Today’s IT infrastructures are being strained to the breaking point by new technologies and applications. While advances in cloud services, mobility and analytics have given companies more technology options than ever, they’ve done the same for customers, who now expect access to information and service any time, from any device. Additionally, the prevalence of digital and social technologies have left companies with a mountain of data to be captured, stored and analyzed, which puts additional stress on already maxed-out datacenters and networks. With fractured technology siloes, teams may not be able to collaborate effectively; and security can be compromised. The potential business implications of this technology strain are significant: inability to serve customers effectively, supply chain delays, slower product development, service attacks and more. In fact, these issues often culminate to the point where companies need to sift through an enormous amount of data just to get to the root cause of the issues – and then they still have to fix them.
These business challenges are fueling a growing demand for an intelligent infrastructure—one that can predict, learn, self-provision, optimize, protect and self-heal across data center, network, workplace, security and operations.
What makes an intelligent infrastructure? In short, it’s exactly what it sounds like – smarter technology. By applying advanced analytics, cognitive learning and automation, it’s possible to create an infrastructure that is more autonomous and predictive than what is widely available today. This increased agility will allow organizations to create greater business value and gain competitive advantage.
Although developing intelligent capabilities can be a challenging undertaking, the good news is that the basic elements of intelligent infrastructures are goals that most CIOs have already been working towards: standardization, consolidation, automation, virtualization and service orientation. The business value lies in putting those pieces together into an integrated solution and then managing them effectively to deliver positive business outcomes.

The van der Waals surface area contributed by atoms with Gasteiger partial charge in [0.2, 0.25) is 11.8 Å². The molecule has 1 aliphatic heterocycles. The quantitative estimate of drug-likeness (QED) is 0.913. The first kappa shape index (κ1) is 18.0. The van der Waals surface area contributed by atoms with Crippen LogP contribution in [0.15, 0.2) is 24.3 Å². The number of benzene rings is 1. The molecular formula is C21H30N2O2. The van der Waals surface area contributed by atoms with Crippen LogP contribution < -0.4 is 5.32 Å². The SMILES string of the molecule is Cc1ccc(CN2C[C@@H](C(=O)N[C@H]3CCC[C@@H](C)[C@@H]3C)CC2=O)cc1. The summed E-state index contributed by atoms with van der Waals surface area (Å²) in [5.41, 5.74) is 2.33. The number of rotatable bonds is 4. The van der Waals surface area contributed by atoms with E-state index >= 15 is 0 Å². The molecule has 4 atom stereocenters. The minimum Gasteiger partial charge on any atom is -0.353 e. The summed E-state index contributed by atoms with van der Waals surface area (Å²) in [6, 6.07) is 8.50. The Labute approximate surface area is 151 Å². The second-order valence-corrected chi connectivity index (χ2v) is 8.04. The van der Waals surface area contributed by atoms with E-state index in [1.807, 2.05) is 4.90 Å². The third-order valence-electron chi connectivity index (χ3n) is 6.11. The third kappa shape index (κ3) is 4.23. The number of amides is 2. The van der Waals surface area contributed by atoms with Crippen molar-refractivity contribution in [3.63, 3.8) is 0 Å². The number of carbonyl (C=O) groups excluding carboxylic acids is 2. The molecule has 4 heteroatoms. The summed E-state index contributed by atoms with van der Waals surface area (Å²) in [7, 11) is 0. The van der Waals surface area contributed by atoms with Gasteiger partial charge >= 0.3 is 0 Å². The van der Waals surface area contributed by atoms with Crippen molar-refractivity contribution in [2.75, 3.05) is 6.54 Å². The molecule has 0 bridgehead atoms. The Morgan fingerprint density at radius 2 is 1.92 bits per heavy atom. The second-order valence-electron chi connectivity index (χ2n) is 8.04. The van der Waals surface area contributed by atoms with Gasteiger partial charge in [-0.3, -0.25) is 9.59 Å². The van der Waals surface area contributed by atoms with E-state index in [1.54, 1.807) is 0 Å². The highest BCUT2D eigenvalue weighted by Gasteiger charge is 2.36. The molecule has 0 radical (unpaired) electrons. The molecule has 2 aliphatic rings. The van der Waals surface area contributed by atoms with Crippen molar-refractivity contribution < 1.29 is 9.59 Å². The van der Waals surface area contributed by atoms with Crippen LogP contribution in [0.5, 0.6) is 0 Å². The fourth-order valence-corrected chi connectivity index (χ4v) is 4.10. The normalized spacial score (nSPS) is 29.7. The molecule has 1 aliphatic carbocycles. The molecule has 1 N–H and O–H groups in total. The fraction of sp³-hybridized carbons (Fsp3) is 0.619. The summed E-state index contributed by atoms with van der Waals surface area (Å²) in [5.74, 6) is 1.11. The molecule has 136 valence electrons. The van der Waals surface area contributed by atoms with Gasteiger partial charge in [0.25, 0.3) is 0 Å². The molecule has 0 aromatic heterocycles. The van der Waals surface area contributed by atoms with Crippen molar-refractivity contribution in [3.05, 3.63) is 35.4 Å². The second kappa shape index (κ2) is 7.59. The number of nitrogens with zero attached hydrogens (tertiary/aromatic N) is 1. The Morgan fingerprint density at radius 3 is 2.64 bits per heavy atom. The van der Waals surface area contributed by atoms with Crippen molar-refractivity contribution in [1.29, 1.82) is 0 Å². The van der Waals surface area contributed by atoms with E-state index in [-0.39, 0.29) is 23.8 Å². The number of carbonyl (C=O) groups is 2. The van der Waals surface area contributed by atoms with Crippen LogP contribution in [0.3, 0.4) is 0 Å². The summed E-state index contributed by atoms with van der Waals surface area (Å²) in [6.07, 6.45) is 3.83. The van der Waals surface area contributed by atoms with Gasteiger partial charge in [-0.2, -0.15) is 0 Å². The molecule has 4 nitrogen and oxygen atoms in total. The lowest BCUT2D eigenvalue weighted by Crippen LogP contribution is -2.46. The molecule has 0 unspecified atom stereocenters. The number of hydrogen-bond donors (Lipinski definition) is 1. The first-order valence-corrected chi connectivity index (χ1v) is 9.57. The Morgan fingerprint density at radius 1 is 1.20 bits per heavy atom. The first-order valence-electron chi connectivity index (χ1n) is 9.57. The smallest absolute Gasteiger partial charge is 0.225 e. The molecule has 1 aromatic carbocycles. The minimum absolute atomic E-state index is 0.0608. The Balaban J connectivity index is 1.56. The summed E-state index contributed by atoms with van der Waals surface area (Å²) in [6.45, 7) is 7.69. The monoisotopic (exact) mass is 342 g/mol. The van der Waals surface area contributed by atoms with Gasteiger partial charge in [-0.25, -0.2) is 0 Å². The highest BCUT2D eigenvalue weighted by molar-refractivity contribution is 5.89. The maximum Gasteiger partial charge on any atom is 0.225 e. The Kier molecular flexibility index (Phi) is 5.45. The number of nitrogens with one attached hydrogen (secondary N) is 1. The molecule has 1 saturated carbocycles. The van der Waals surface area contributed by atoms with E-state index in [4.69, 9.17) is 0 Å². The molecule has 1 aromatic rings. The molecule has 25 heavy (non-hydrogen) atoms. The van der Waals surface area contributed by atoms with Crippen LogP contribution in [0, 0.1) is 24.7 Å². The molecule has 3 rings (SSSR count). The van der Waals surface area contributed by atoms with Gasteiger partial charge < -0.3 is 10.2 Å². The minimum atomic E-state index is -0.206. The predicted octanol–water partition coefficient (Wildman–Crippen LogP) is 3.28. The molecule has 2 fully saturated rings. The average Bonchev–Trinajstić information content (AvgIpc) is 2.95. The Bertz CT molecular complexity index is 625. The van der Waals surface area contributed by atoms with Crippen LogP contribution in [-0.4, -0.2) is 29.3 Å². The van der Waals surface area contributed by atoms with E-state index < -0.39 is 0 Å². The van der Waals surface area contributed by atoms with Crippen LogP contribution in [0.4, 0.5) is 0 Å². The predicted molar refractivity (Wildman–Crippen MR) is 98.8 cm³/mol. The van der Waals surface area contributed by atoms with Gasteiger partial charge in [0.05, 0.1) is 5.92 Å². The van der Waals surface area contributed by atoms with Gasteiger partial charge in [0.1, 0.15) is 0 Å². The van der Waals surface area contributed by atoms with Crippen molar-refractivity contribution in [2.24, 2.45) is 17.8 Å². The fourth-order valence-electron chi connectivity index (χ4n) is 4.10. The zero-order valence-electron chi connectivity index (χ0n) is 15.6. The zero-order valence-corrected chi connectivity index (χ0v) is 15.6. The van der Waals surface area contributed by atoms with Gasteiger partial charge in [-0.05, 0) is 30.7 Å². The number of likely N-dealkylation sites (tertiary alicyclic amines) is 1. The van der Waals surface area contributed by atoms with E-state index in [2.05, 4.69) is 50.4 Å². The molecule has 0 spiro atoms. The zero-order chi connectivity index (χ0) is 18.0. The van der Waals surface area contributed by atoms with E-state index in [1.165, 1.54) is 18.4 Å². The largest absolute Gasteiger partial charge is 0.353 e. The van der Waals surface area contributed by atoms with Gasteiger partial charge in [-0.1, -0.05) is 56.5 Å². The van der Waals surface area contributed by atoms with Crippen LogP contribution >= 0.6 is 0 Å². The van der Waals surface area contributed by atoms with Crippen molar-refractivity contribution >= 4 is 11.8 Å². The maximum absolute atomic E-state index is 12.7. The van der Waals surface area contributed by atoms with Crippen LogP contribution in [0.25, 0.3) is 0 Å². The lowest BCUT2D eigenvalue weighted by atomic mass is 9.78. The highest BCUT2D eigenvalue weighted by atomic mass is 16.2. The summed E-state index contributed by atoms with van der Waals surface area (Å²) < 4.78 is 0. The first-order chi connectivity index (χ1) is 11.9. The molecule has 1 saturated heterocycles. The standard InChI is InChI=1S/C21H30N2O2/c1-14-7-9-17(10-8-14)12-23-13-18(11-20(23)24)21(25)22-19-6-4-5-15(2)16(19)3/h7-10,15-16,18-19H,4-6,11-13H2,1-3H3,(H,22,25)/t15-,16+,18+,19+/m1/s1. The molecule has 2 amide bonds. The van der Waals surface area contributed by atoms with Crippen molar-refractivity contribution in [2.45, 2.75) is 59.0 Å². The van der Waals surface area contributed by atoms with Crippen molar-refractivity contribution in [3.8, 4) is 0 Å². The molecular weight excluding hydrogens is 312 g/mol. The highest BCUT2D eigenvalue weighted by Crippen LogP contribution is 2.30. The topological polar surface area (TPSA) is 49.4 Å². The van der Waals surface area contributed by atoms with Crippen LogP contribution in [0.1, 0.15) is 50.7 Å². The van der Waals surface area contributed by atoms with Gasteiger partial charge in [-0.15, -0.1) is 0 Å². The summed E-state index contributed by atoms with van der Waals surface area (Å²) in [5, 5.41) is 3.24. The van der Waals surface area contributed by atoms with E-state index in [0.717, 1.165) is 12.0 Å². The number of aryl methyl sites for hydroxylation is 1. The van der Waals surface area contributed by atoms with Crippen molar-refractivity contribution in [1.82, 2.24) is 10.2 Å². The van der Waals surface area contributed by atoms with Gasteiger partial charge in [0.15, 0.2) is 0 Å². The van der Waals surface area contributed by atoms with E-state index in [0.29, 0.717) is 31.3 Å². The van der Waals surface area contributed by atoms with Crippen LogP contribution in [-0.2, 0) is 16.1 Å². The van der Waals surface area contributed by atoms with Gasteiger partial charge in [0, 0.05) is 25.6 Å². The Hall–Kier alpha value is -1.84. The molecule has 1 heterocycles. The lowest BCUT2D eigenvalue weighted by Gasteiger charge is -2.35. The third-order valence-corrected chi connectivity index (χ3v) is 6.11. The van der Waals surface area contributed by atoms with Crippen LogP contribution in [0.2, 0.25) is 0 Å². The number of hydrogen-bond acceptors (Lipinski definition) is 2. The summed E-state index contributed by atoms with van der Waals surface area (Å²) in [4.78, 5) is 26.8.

One of the key technologies in the creation of an intelligent infrastructure is automation. It’s also one of the easiest technologies for a fast ROI, as automation services and software that replace time-intensive manual processes are widely available. But to create an intelligent infrastructure, companies need to move beyond the low-hanging fruit of operational improvements, and insert cognitive automation capabilities into their business processes.
As an example, let’s look at a global bank that serves customers via a significant online presence and has an extensive infrastructure to support its worldwide business. The bank is planning to pilot a new product in targeted markets. Predictive analytics in the bank’s infrastructure can alert IT engineers when spikes in demand can be handled partially by open internal private cloud capacity and completed by low-cost public cloud provider to meet increased load and activities. An intelligent infrastructure allows engineers to move the relevant applications and route them through a different provider with a simple point and click, as well as analyze the traffic in real-time. This information will be automatically added to a long-term capacity plan so that a broader roll-out isn’t affected in the future.
Taking the first steps toward applying intelligence in infrastructure services begins with the automation and orchestration of business processes, technologies and applications. With automation service, the intelligent infrastructure is able to react quickly to changing conditions and alter configurations according to what processes and applications are being asked to do. With resources freed up, companies can focus on other steps in the process in creating an infrastructure that is more flexible, reactive and comes closer than ever to running itself.